The Power of Apologizing to Our Children

Crystal Cox

Have you ever felt the urge to defend your reaction to your children? “They pushed me over the edge! I’m just so stressed out. I wouldn’t act this way if…” are phrases we use to justify our behavior.

An apology requires humility and admission of failure. Apologies are always difficult, but there’s a different tension when you recognize you need to apologize to your children. It can cause us to hesitate or even withhold from them.

We want to do a great job parenting, but an apology acknowledges we have not been the parent we want to be for the children we love so deeply. We could also fear losing authority or respect. If our child knows we’ve messed up, will they still think of us the same way or even believe they need to obey?

If we allow the Holy Spirit to guide us, we will realize many times we have not treated our child as God would treat us. In the pain of this realization, we must choose whether to give into fear and excuses or believe in the power of apologizing to our children. 

Apology models repentance. 

When we apologize, we model repentance before God. Showing that our wrong behavior to others is a sin against God is a necessary part of following Jesus. Our apology agrees with 1 John 1:9: “If we confess our sins, he is faithful and just to forgive us our sins and to cleanse us from all unrighteousness.”

Apology provides practice in forgiveness. 

When we model asking for forgiveness, we give our child an opportunity to practice forgiveness. Their willingness to forgive builds confidence their sin can also be forgiven. When they forgive us, they practice forgiving others. “Be kind to one another, tenderhearted, forgiving one another, as God in Christ forgave you” (Ephesians 4:32).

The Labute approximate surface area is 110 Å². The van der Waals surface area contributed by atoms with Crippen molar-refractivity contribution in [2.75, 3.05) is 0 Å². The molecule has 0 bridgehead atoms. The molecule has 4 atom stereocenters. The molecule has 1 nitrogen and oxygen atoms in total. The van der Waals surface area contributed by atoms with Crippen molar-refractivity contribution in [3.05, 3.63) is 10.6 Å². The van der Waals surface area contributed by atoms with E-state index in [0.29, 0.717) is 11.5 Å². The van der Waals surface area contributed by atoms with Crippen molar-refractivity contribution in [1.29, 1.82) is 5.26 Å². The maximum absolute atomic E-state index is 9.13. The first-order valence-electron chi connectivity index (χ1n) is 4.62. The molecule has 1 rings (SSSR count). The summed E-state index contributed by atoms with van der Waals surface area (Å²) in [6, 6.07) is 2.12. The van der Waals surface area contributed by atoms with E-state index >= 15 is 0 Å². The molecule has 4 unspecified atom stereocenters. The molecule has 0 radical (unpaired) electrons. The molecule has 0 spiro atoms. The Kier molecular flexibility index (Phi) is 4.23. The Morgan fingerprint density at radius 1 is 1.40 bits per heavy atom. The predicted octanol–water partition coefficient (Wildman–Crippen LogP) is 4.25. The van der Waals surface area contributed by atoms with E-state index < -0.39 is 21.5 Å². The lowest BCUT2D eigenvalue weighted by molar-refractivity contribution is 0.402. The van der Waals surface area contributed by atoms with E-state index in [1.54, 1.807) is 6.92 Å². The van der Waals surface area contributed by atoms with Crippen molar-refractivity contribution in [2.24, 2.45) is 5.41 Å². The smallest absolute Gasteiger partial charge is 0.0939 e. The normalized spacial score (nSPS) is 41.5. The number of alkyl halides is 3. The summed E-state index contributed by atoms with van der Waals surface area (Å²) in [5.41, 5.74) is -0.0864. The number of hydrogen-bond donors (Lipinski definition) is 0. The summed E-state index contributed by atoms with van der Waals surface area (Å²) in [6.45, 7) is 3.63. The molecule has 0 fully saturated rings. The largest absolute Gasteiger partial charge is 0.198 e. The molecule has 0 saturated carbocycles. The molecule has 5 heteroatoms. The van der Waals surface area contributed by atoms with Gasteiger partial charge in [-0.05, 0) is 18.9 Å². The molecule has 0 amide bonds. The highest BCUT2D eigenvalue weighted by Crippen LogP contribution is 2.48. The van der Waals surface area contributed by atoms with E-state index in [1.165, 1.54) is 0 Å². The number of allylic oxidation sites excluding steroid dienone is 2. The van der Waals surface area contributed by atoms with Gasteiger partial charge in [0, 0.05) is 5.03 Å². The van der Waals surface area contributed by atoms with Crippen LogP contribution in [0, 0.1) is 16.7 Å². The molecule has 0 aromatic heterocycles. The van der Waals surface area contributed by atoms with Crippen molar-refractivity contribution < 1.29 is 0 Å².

Apology shows humility. 

In apologizing, we teach our children how to humble themselves when they know they need to offer an apology, too. “When pride comes, then comes disgrace, but with the humble is wisdom” (Proverbs 11:2).

Apology directs behavior.

When we apologize for behavior, we are marking it as sin. We show our child the behavior is not pleasing to God, and direct our child away from it. “Train up a child in the way he should go; even when he is old he will not depart from it” (Proverbs 22:6).

Apology strengthens communication. 

Our children will learn they can safely come to us when they mess up if we have shown them how to admit sin. “Love bears all things, believes all things, hopes all things, endures all things” (1 Corinthians 13:7).

Satan tries to convince us to be quiet and let the moment pass — that apologizing will backfire. The truth is: apologizing to our children has the power to build a strong foundation so that their relationship with us, with others, and with God will grow.

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